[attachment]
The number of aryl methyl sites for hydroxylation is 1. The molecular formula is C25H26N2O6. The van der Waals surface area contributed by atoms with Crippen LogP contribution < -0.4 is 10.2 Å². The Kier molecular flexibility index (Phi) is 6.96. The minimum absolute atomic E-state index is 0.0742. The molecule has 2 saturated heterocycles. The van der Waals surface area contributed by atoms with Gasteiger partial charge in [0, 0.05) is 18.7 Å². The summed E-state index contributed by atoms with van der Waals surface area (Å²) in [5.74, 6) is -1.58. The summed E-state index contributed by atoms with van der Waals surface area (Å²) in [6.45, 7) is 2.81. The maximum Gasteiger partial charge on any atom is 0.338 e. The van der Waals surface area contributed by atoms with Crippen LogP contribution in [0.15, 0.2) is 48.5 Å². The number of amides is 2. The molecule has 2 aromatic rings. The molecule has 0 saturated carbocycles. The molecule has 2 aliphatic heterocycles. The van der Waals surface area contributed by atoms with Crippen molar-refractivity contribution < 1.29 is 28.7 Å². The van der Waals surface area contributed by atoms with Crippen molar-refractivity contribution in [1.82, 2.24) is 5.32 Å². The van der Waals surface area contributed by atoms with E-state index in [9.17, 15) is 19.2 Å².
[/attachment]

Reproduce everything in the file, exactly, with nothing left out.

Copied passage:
The number of aryl methyl sites for hydroxylation is 1. The molecular formula is C25H26N2O6. The van der Waals surface area contributed by atoms with Crippen LogP contribution < -0.4 is 10.2 Å². The Kier molecular flexibility index (Phi) is 6.96. The minimum absolute atomic E-state index is 0.0742. The molecule has 2 saturated heterocycles. The van der Waals surface area contributed by atoms with Gasteiger partial charge in [0, 0.05) is 18.7 Å². The summed E-state index contributed by atoms with van der Waals surface area (Å²) in [5.74, 6) is -1.58. The summed E-state index contributed by atoms with van der Waals surface area (Å²) in [6.45, 7) is 2.81. The maximum Gasteiger partial charge on any atom is 0.338 e. The van der Waals surface area contributed by atoms with Crippen LogP contribution in [0.15, 0.2) is 48.5 Å². The number of amides is 2. The molecule has 2 aromatic rings. The molecule has 0 saturated carbocycles. The molecule has 2 aliphatic heterocycles. The van der Waals surface area contributed by atoms with Crippen molar-refractivity contribution < 1.29 is 28.7 Å². The van der Waals surface area contributed by atoms with Crippen molar-refractivity contribution in [1.82, 2.24) is 5.32 Å². The van der Waals surface area contributed by atoms with E-state index in [9.17, 15) is 19.2 Å².